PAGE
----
Article  Google Scholar 

  • Heinrich B (1974) Thermoregulation in endothermic insects. Science 135:747–756

    Article  Google Scholar 

  • Heinrich B (2004) Bumblebee economics. Harvard University Press

  • Heinrich B, Heinrich MJE (1983) Size and caste in temperature regulation by bumblebees. Physiol Zool 56:552–562

    Google Scholar 

  • Husband RW (1977) Observations on colony size in bumble bees (Bombus spp.). Great Lakes Entomol 10:83–85

    Google Scholar 

  • Jeanne RL, Morgan RC (1992) The influence of temperature on nest site choice and reproductive strategies in Polistes wasps. Ecol Entomol 17:135–141

    Google Scholar 

  • Jones JC, Helliwell P, Beekman M, Maleszka R, Oldroyd BP (2005) The effects of rearing temperature on developmental stability and learning and memory in the honey bee, Apis mellifera. J Comp Physiol A 191:1121–1129

    Article  Google Scholar 

  • Kawakita A, Sota T, Ito M, Ascher JS, Tanaka H, Kato M, Roubik DW (2004) Phylogeny, historical biogeography, and character evolution in bumble bees (Bombus: Apidae) based on simultaneous analysis of three nuclear gene sequences. Mol Phylogenet Evol 31:799–804

    PubMed  Article  CAS  Google Scholar 

  • Kleinhenz M, Bujok B, Fuchs S, Tautz J (2003) Hot bees in empty broodnest cells: heating from within. J Exp Biol 206:4217–4231

    PubMed  Article  Google Scholar 

  • Klingner R, Richter K, Schmolz E, Keller B (2005) The role of moisture in the nest thermoregulation of social wasps. Naturwissenschaften 92:427–430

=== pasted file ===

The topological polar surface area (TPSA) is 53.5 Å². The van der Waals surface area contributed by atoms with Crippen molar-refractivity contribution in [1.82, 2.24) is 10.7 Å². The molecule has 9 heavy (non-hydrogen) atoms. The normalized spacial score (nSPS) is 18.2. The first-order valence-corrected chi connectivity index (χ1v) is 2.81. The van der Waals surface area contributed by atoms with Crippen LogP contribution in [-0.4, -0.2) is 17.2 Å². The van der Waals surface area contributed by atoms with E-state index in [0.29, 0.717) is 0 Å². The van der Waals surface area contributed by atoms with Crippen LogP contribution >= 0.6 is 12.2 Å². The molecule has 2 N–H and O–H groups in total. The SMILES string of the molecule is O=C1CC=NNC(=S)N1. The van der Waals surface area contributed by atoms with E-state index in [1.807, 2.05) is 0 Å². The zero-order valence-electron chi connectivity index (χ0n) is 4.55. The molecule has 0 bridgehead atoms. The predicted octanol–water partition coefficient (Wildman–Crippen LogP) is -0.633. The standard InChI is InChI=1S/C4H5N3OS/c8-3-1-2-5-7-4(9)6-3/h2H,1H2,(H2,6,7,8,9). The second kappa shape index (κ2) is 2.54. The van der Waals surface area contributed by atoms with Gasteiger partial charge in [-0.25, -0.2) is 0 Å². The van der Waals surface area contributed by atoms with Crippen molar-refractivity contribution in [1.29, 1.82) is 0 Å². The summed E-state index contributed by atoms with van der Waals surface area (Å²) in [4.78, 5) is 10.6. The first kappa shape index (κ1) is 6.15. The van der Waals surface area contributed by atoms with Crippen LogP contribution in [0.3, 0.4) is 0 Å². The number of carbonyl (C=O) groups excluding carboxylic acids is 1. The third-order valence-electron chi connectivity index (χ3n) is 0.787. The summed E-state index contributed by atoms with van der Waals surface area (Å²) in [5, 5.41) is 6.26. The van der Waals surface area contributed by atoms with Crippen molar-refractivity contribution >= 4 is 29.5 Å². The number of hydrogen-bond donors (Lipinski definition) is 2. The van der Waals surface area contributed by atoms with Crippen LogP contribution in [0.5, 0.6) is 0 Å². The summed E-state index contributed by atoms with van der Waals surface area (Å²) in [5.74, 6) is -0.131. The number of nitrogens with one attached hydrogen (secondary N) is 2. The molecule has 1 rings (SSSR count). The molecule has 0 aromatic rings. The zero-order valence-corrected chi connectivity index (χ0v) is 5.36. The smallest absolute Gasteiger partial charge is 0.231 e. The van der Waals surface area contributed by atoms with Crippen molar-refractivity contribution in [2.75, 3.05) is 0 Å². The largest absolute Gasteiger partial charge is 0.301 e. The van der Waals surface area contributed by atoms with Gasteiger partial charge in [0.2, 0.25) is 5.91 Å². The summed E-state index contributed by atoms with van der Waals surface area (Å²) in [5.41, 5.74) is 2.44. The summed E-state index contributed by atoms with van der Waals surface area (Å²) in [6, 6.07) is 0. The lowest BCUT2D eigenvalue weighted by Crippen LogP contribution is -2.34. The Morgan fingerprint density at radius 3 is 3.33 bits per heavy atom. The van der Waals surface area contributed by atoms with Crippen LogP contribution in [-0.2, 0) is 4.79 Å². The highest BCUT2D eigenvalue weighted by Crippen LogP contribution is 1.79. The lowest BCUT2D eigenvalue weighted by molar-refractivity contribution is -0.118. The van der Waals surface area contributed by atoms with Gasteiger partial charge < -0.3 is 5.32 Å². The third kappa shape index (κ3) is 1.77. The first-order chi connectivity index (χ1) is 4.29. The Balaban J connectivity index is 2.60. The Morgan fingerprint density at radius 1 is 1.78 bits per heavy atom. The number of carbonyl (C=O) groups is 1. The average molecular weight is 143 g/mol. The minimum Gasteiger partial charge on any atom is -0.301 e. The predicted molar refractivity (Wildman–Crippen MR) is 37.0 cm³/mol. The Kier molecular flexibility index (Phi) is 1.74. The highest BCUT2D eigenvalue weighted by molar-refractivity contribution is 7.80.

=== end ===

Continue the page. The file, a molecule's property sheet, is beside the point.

PubMed  Article  CAS  Google Scholar 

  • Kolmes SA, Winston ML (1988) Division of labor among worker honey bees in demographically manipulated colonies. Insectes Soc 35:262–270

    Article  Google Scholar 

  • Kronenberg F, Heller HC (1982) Colonial thermoregulation in honey bees (Apis mellifera). J Comp Physiol B 148:65–76

    Article  Google Scholar 

  • Kühnholz S, Seeley TD (1997) The control of water collection in honey bee colonies. Behav Ecol Sociobiol 41:407–422

    Article  Google Scholar 

  • McMullan JB, Brown MJF (2005) Brood pupation temperature affects the susceptibility of honeybees (Apis mellifera) to infestation by tracheal mites (Acarapis woodi). Apidologie 36:97–105

    Article  Google Scholar 

  • Mueller CB, Shykoff JA, Sutcliffe GH (1992) Life history patterns and opportunities for queen-worker conflict in bumblebees (Hymenoptera: Apidae). Oikos 65:242–248

    Article  Google Scholar